Patsy Jordan: A man of principle and integrity
PATSY Jordan entered St Patrick’s Church, Eglish for the last time on a hot summer’s morning flanked by a guard of honour from members of An Eaglish GAC, including former players of minor teams he managed and past chairmen of the Co Tyrone club.
This was the same church where Patsy was baptised, received first Holy Communion, was confirmed and married in, and a church where his unwavering faith saw his weekly attendance up until two weeks before his death on August 28.
Patrick Brendan Jordan was born in May 1950 to parents Joseph and Margaret, the second eldest in a family of five boys and two girls.
He married local girl Anne Fox in 1976 and they were blessed with four children – Elaine, Stephen, Maria and Cathy.
His whole world crumbled when Anne passed away after a relatively short illness in 2017.
Although beginning to suffer symptoms of his own illness at that stage, he kept going stoically to try and keep home life as normal as possible.
On leaving Dungannon Technical College, where he displayed a great aptitude for mathematics, Patsy first gained employment with P&B Connolly, Moy in the readymix concrete section and at the same time continued his education via correspondence courses, leading to a professional qualification in concrete technology.
After a few years, when he achieved a high degree of proficiency in his chosen field, he was afforded an opportunity to join Tracey Brothers in Enniskillen.
His employment there coincided with a huge expansion in the company’s business and Patsy was credited with playing a significant part in its success.
He enjoyed his years with Tracey immensely and developed many friendships with colleagues and customers.
Eventually the daily commute between Eglish and Enniskillen became more time consuming and he reluctantly decided to leave.
He then joined his brother Sean in Jordan Engineering and played an important part over many years in helping to build up the company.
Here again he was pivotal in dealing with suppliers, customers and employees. His work/life balance improved immensely and he was fortunate to be able to have his 10 o’clock tea and lunch with his parents on a daily basis.
Patsy was cautious yet canny and blessed with an astute organisational mind. In recent years he was involved in property development and consultancy.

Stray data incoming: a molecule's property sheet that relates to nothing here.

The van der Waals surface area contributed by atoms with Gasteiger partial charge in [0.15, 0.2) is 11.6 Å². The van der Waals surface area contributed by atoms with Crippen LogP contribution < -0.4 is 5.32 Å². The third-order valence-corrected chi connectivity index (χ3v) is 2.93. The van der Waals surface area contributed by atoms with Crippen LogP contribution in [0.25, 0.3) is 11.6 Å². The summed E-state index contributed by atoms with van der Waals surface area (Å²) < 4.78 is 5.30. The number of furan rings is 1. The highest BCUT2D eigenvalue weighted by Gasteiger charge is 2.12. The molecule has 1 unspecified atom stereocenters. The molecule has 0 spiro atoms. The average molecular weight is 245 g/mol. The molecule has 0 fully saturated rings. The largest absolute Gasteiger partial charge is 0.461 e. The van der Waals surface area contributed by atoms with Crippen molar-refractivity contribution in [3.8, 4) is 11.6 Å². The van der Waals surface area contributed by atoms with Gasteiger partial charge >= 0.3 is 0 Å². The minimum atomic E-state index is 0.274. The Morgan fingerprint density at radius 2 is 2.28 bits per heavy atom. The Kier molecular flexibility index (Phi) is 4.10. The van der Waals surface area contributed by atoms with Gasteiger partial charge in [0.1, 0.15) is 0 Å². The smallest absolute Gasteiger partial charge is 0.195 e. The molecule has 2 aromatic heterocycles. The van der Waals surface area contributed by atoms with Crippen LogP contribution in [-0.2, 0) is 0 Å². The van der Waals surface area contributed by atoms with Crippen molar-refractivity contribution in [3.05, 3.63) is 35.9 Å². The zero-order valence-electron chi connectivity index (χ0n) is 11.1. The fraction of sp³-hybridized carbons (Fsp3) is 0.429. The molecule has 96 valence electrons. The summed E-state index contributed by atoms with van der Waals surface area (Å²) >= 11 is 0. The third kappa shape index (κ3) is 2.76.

His great tradition of hand-writing letters was something he did on a regular basis, whether to offer best wishes to sick neighbours or sending congratulatory messages of support when someone excelled at sport or in their job.
Away from work his great passion was St Patrick's GAC, taking an interest in every aspect of its progress on and off the field.
For many years he was a committee member, he was also secretary and in two seminal years he was chairman – in 1984, the centenary year of the association, and then in the 2000 millennium year.
The tree that he planted just inside the gates of the grounds on club centenary day will be a reminder of his contribution.
Patsy always underplayed his own role and avoided the limelight wherever possible. His approach to leadership was one of quiet effectiveness, being accommodative and collegiate, seeking consensus and shunning confrontation.
Aside from his administrative roles he was a successful underage manager, leading the club to Grade 1 county minor titles in 1986 and 1987 .
He was very supportive of the family’s playing careers and took great pride in Anne and the girls' camogie successes.
In recent years and right up to his passing he was especially proud of his grandson Ethan and his stellar progress to date for club and county.
There was a vacant space on the small hillock – ‘Hill 16’ – in Fr Connolly Park this month when the seniors played their last home game of the season. It was from there that Patsy chose to watch virtually all the home games regardless of grade or age grouping. It was a pity that he passed to his eternal reward without knowing that the intermediate league title was secured.
Patsy was an enthusiastic fisherman, finding great solitude on the banks of the Oona River which he knew so well from childhood.
When his eldest sister Mary died in 1986, leaving her husband Jarlath with five very young children, he was a constant support to the family, keeping up weekly visits down through all the intervening years, and offering encouragement, advice and assistance without interference.
Patsy was a person of principle and great integrity, the bedrock of which was his solid yet simple Christian faith.
His passing will leave a huge void in the lives of his children and 11 grandchildren. His quiet diplomacy, dependability and conviviality will also be greatly missed by his sister Ann Begley, brothers Sean, Kevin, Eamon and Brian and entire family circle.
The Eglish district, parish and football communities have lost a dedicated and humble servant who lived all his life amongst them and at all times was willing to play his part for the benefit of the whole community.
May his gentle soul rest in peace.
Patsy’s month’s mind Mass will take place in St Patrick’s Church, Eglish on Monday September 26 at 7.30pm.